F. Lee Bailey: How Did Albert Desalvo’s Lawyer Die?

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Disney Plus’s ‘Boston Strangler’ follows the story of Loretta McLaughlin and Jean Cole, the investigative journalists for Record American who reported extensively on the Boston Strangler case. McLaughlin was the first to make a connection between the murders and, along with Cole, became involved in tracking down the killer. After thirteen women are killed, Albert DeSalvo confessed to being the murderer. But before that, he got F. Lee Bailey as his lawyer.

Now in the film, Bailey’s involvement completely restructures the police and the prosecution’s approach toward the case. The lawyer maneuvers things in such a way that despite DeSalvo’s confession, he is not convicted of the murders. While his role in the movie, played by Luke Kirby, is a small one, he makes a huge impact.

Who was F. Lee Bailey?

Francis Lee Bailey was born in Waltham on June 10, 1933. His father was a newspaper advertiser, and his mother was a schoolteacher. In 1950, he enrolled at Harvard but left at the end of his sophomore year to join the military, where he trained as a Marine pilot. He also volunteered for the legal staff at Cherry Point Marine Corps Air Station in North Carolina. When he came back, he enrolled in Boston University and got his law degree in 1960. Before officially becoming a lawyer, he also opened a private detective agency and acquainted himself with the lie-detector test.

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Over the course of his career, he became infamous for representing people caught up in controversial cases. The most well-known case he handled was O.J Simpson’s, whom he helped get an acquittal in a double-murder case. He also represented Albert DeSalvo of the Boston Strangler case; Patty Hearst, the newspaper heiress who went to prison for robbing a bank; Captain Ernest Medina, who was charged in the case of My Lai massacre in Vietnam; and Sam Sheppard, the neurosurgeon arrested for murdering and dismembering his wife.

While Bailey succeeded in keeping most of his clients out of jail, he also faced some legal challenges of his own. In 1982, he found himself in trouble when he was charged with drunk driving but was later acquitted. In 2001, he was disbarred for misconduct in Florida and then in 2003 in Massachusetts. The Florida Bar accused him of seven counts of misconduct in handling the stock of his former client, Claude Duboc, a convicted drug dealer. The stocks were worth nearly $6 million. Previously, in 1996, he’d spent around six weeks in federal prison for being in contempt of court when he refused to turn over the stocks.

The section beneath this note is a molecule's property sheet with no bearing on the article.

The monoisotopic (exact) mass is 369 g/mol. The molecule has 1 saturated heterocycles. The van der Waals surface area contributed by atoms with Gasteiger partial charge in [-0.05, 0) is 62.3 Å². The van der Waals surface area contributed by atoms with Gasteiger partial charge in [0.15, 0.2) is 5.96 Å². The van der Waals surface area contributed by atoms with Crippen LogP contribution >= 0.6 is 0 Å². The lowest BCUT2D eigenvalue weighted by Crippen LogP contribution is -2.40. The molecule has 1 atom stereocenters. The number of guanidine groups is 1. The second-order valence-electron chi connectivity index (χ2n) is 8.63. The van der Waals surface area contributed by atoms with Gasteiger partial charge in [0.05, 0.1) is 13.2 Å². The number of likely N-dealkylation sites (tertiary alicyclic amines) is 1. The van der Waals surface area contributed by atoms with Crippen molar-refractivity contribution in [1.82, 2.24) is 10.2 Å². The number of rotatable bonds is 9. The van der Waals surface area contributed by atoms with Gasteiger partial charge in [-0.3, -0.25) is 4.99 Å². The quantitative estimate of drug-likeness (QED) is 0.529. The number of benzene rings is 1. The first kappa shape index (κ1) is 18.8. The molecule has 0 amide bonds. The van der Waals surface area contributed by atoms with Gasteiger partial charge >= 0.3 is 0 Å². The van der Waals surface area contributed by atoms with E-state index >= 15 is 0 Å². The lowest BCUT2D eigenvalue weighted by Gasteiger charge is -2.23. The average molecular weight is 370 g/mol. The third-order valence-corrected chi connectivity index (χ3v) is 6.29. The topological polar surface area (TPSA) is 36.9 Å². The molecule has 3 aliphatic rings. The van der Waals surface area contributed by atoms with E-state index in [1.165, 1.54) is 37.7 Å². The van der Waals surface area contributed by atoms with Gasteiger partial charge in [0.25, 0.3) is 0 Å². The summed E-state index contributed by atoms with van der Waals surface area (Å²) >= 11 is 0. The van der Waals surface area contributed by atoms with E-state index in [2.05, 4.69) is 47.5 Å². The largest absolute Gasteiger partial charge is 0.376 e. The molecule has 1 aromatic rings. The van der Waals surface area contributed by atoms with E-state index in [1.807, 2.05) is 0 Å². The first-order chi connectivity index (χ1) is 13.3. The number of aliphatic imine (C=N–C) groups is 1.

According to the court: “Bailey has committed multiple counts of egregious conduct, including offering false testimony, engaging in ex parte communications, violating a client’s confidences, violating two federal court orders and trust account violations, including commingling and misappropriation.” In 2013, he started practicing law in Maine. In 2016, he filed for bankruptcy, citing the federal tax debt of almost $5.2 million.

Apart from his law career, Bailey also dipped his toe in the literary and TV world. He hosted a celebrity interview show called ‘Good Company’ in the 1960s and appeared in the 1980s TV series, ‘Lie Detector.’ He also wrote a novel and several non-fiction books. He was an avid pilot and owned a jet. He was the president of Enstrom Helicopter Corporation and even owned an airport and an air charter service at some point.

F. Lee Bailey Passed Away at Age 87

F. Lee Bailey died at 87 on June 3, 2021, at a hospice center in Atlanta. He was last known to be a resident of Yarmouth, Maine, where he worked as a consultant. He lived with his partner, Deborah Elliot, a beauty salon owner. Bailey had been divorced three times with Florence Gott, Froma Portnoy, and Lynda Hart. His fourth wife, Patricia, died of a terminal disease in 1999. He had two sons from his first marriage, Bendrix and Brian, and one, Scott, from his second.

Described as “brilliant, eloquent” and possessing “more chutzpah than anyone” else by Kenneth Fishman, Bailey remained a force to be reckoned with in the legal community. His choice of clients was often frowned upon, among other things, but Bailey said that this was part of his job. “I get paid for seeing that my clients have every break the law allows. I have knowingly defended a number of guilty men. But the guilty never escape unscathed. My fees are sufficient punishment for anyone,” he said.

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